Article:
Book Review of Rogue Hunter: Quest of the Hunter, by Kevis Hendrickson

Author, Kevis Hendrickson, sent me an e-copy of the sci-fi novel Rogue Hunter: Quest of the Hunter

Description from Goodreads:
Zyra Zanr is the most feared bounty hunter in the galaxy. Criminals everywhere cower at her name. During the attempt to capture a notorious fugitive, she stumbles onto a conspiracy to murder the senators of the InterGalactic Alliance. Behind this plot is a clandestine force seeking to destroy not only the InterGalactic Alliance, but mankind as well.War looms on the horizon as Zyra collides with this deadly force threatening to rock the very foundations of time and space. Zyra’s quest to uncover the mastermind behind this plot will pit her against an evil menace beyond her wildest imagination. Only Zyra can save humanity from an impending holocaust. Victory will mean the salvation of the human race. Failure will mean the end of all that Zyra holds dear.


Zyra Zanr is one tough cookie. She is willing to tackle challenges on a galactic scale with almost no-one covering her back and manages to survive time and time again. Rogue Hunter: Quest of the Hunter tells her story admirably. It starts on a high note and maintains it throughout. Zyra is an interesting character and I loved the men in her life. They each have a little something to appreciate about them. There are a few too many ‘and then she suddenly saw a …’ — insert miraculously placed laundry shoot to dive down, convenient atmospheric control panels to change air content and kill pursuing aliens, willing pilot to rescue you at the last second, etc. Similarly, Zyra’s talents seemed to be almost boundless. She is faster, stronger, smarter than almost everyone else. While I accept that as the ‘Grande Dame Bounty Hunter’ that is to be expected, credibility is stretch a little too thin when she and her unaltered equipment are still hacking computer 300 years in the future. Does technology not progress in the future universe?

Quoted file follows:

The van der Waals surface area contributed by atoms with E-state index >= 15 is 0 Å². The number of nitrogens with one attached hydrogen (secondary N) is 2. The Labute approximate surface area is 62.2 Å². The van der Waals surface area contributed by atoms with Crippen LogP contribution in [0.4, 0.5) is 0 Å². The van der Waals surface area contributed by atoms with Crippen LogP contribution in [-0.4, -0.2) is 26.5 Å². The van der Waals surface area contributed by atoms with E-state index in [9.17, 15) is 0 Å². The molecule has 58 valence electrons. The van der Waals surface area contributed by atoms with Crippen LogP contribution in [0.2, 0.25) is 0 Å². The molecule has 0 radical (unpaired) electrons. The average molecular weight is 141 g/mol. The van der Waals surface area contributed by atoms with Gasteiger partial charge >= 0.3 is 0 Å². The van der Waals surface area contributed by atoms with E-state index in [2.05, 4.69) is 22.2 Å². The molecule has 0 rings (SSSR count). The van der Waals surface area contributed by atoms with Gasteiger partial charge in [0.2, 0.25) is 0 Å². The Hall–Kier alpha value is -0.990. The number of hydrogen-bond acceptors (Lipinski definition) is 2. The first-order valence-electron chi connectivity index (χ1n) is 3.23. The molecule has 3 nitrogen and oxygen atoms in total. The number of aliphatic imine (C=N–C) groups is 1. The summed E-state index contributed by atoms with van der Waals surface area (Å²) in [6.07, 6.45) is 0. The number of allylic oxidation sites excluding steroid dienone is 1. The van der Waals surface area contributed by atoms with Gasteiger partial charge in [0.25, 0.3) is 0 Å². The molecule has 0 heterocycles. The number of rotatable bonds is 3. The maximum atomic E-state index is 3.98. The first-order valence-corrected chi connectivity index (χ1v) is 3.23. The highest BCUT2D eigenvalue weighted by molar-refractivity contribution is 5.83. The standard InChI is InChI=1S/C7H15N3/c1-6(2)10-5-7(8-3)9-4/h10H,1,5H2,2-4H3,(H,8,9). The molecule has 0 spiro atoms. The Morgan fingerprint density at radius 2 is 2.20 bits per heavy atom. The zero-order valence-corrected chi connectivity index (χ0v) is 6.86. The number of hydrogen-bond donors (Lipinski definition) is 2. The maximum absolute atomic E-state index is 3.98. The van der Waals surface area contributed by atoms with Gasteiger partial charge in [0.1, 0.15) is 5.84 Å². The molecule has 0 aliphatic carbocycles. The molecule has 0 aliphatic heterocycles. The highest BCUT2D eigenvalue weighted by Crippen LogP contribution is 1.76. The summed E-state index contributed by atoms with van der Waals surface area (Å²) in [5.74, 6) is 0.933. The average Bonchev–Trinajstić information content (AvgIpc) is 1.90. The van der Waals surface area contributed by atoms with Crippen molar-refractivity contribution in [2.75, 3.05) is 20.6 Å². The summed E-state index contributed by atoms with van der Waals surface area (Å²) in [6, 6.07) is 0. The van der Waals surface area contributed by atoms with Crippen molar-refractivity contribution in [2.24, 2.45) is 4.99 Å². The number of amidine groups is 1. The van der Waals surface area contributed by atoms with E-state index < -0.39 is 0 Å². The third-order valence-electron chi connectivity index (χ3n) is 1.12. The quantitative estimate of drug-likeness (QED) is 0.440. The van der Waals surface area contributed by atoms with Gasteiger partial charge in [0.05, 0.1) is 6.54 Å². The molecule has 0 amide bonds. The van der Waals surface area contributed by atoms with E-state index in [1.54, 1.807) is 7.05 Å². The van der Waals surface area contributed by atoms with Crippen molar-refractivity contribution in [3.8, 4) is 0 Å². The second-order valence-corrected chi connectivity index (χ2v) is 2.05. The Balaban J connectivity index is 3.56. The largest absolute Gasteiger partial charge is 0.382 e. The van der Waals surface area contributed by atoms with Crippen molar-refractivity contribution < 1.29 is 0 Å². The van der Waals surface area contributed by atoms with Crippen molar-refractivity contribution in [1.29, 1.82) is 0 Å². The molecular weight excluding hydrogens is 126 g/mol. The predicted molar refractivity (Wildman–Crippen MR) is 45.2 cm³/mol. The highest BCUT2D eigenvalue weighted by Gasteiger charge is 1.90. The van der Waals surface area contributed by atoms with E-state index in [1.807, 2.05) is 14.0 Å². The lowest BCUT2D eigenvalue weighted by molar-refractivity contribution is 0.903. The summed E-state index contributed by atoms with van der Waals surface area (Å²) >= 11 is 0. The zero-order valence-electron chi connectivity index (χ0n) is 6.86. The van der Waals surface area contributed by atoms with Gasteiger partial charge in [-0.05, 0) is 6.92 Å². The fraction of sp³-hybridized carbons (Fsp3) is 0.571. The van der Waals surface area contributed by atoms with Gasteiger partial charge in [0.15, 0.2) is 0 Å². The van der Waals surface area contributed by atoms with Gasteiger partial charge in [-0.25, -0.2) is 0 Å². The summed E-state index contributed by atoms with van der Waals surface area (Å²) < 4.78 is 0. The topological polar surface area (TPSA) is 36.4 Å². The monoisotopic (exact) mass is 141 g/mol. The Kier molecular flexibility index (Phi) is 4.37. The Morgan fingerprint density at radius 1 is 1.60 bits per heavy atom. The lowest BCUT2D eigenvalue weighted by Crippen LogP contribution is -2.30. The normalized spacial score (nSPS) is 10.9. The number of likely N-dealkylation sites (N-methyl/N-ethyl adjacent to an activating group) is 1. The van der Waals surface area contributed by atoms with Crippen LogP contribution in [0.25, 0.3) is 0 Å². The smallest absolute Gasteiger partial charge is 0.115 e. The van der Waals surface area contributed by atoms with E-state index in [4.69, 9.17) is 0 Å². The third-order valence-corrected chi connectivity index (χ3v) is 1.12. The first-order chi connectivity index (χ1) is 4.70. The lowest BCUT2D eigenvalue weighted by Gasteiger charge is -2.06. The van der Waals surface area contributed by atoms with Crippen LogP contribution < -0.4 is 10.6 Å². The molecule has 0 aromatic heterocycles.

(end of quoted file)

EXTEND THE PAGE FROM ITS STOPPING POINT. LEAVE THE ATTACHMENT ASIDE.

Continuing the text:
There is a pretty drastic shift in the book and plot about half-way through and I don’t feel like the second half holds up as well as the first. This is largely because [without giving too much away] she looses contact with all of her friends leaving almost no-one for her to interact with. Therefore the story becomes much more heavily dependent on description of feelings, thoughts and actions than on the direct interaction of characters. Despite this, a lot of ground is covered and the action continues. This is the first in a series of books focusing on Zyra. (At least I think it is the first. There is definitely room for prequels.) Arcs are left open and there are definitely unanswered questions at the end. But there is more than enough here to keep the reader interested. I enjoyed it and look forward to the next instalment.

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